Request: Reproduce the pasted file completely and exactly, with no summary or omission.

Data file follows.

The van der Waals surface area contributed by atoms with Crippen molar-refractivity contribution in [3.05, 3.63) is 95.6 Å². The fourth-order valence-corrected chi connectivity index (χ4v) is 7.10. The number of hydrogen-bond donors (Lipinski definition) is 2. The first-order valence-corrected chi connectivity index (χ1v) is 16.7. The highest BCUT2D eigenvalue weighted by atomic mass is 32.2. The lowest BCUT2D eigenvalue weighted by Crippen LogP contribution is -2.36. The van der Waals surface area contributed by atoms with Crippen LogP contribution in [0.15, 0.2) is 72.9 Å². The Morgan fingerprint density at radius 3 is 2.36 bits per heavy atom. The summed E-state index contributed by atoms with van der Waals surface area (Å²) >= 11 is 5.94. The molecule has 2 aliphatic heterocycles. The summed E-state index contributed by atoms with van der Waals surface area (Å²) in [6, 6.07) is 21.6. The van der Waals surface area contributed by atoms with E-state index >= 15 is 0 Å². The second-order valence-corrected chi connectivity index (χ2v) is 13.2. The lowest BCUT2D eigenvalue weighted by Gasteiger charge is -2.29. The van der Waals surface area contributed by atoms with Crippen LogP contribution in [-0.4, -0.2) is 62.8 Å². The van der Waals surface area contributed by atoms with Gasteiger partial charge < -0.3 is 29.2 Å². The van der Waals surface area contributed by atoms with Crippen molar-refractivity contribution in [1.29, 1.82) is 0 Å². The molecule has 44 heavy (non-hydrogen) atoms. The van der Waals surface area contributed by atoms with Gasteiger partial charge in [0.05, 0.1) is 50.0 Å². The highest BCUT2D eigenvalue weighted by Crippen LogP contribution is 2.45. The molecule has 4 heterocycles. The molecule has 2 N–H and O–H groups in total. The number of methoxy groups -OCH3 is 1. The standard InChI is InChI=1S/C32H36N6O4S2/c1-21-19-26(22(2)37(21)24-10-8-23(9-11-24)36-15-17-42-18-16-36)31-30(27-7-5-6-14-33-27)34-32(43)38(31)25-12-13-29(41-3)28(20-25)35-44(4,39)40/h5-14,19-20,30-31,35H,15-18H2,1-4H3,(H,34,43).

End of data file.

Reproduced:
The van der Waals surface area contributed by atoms with Crippen molar-refractivity contribution in [3.05, 3.63) is 95.6 Å². The fourth-order valence-corrected chi connectivity index (χ4v) is 7.10. The number of hydrogen-bond donors (Lipinski definition) is 2. The first-order valence-corrected chi connectivity index (χ1v) is 16.7. The highest BCUT2D eigenvalue weighted by atomic mass is 32.2. The lowest BCUT2D eigenvalue weighted by Crippen LogP contribution is -2.36. The van der Waals surface area contributed by atoms with Crippen LogP contribution in [0.15, 0.2) is 72.9 Å². The Morgan fingerprint density at radius 3 is 2.36 bits per heavy atom. The summed E-state index contributed by atoms with van der Waals surface area (Å²) >= 11 is 5.94. The molecule has 2 aliphatic heterocycles. The summed E-state index contributed by atoms with van der Waals surface area (Å²) in [6, 6.07) is 21.6. The van der Waals surface area contributed by atoms with E-state index >= 15 is 0 Å². The second-order valence-corrected chi connectivity index (χ2v) is 13.2. The lowest BCUT2D eigenvalue weighted by Gasteiger charge is -2.29. The van der Waals surface area contributed by atoms with Crippen LogP contribution in [-0.4, -0.2) is 62.8 Å². The van der Waals surface area contributed by atoms with Gasteiger partial charge < -0.3 is 29.2 Å². The van der Waals surface area contributed by atoms with Crippen molar-refractivity contribution in [1.29, 1.82) is 0 Å². The molecule has 44 heavy (non-hydrogen) atoms. The van der Waals surface area contributed by atoms with Gasteiger partial charge in [0.05, 0.1) is 50.0 Å². The highest BCUT2D eigenvalue weighted by Crippen LogP contribution is 2.45. The molecule has 4 heterocycles. The molecule has 2 N–H and O–H groups in total. The number of methoxy groups -OCH3 is 1. The standard InChI is InChI=1S/C32H36N6O4S2/c1-21-19-26(22(2)37(21)24-10-8-23(9-11-24)36-15-17-42-18-16-36)31-30(27-7-5-6-14-33-27)34-32(43)38(31)25-12-13-29(41-3)28(20-25)35-44(4,39)40/h5-14,19-20,30-31,35H,15-18H2,1-4H3,(H,34,43).